Milford NH: Doctor signing book at Toadstool

From Cabinet:

By Michael Cleveland
Thursday, November 22, 2012

MILFORD – When Jessica Angelina Birch holds a signing for her first book at the Toadstool Bookshop on Saturday, Nov. 24, she will be instantly recognized by a number of people.

Jessica Angelina Birch is her pen name, but she’s known to her patients as Dr. Jennifer Madden, and she has been practicing medicine in Amherst under that name for five years.

But for a long time Jennifer was known as Henry, and that is what the book is about: A monumental change that allowed someone who always believed she was a woman to actually become one.

The book, “Confessions of a Transsexual Physician,” is her story, one she believes portrays a realistic view of the metamorphosis that took place in her.

“For good or for bad, I put it all out there for others to see, so they might better understand what I endured to find peace within myself.”

“There’s a message in the book,” Madden said during a recent telephone interview, “and a fair amount of sadness and trauma. But I think it’s upbeat. I survived the process. Hopefully, future generations won’t have to go through some of that.”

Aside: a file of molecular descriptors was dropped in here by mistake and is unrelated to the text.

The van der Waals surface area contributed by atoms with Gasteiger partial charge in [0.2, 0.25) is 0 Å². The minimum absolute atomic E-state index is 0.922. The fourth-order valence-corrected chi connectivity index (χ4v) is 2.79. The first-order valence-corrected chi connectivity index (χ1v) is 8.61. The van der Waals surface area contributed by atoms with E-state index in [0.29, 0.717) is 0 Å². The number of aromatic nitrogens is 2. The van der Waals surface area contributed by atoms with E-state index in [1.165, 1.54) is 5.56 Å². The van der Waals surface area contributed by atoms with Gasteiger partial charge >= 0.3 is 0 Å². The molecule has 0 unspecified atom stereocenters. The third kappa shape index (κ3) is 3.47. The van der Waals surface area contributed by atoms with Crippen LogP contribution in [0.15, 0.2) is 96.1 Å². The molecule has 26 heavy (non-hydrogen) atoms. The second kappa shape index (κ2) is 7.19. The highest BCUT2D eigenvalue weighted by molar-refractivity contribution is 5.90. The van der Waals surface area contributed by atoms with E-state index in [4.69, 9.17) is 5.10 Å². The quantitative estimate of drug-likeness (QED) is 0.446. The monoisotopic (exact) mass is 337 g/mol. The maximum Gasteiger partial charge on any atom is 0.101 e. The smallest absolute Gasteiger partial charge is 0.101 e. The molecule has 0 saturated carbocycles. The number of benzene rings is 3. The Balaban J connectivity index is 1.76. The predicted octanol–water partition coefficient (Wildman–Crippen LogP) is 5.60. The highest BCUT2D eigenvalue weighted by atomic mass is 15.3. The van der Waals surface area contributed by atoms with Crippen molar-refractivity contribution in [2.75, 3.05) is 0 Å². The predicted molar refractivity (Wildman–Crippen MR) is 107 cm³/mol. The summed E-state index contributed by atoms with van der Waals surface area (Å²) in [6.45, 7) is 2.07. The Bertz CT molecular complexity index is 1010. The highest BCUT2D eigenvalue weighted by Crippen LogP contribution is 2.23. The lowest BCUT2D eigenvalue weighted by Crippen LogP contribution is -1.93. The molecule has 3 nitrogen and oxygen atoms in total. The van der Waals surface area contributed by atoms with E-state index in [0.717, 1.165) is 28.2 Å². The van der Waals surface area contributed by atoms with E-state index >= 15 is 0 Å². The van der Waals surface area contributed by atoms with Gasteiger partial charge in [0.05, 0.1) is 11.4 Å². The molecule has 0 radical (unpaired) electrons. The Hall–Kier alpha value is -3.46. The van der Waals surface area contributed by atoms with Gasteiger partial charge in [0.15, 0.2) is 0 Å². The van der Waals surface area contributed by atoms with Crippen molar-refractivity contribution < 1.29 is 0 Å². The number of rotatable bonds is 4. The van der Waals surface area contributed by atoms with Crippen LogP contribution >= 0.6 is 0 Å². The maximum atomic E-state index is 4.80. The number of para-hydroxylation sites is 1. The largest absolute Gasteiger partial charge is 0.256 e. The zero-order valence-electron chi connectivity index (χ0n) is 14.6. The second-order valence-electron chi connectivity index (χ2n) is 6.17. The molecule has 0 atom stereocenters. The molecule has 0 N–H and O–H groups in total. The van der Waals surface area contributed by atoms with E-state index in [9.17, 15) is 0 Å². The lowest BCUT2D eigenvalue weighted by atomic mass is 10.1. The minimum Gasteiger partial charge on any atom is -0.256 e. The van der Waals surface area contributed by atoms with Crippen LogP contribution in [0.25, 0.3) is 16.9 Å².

Madden didn’t make the decision to become a woman until she was 48 years old.

“I was afraid,” she said. “It wasn’t something that I was really willing to open up to people about. I was afraid of the consequences.”

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Syracuse Common Council Extends Basic Civil Rights Protections to Transgender Residents



November 19, 2012 —  The New York Civil Liberties Union today applauded the Syracuse Common Council’s passage of legislation amending local civil rights law to protect transgender and gender non-conforming residents from discrimination in employment, housing and public accommodations, such as restaurants, hotels and stores.

In an 7 to 1 vote, the Common Council approved a bill to amend the Syracuse Fair Practices Law to include gender identity and expression as protected categories. With the passage of this legislation, every large city in New York State has enacted basic civil rights protections for transgender and gender non-conforming residents and visitors. Buffalo, Rochester, Albany, Binghamton, Ithaca, New York City as well as Westchester, Suffolk, and Tompkins counties have similar local anti-discrimination laws.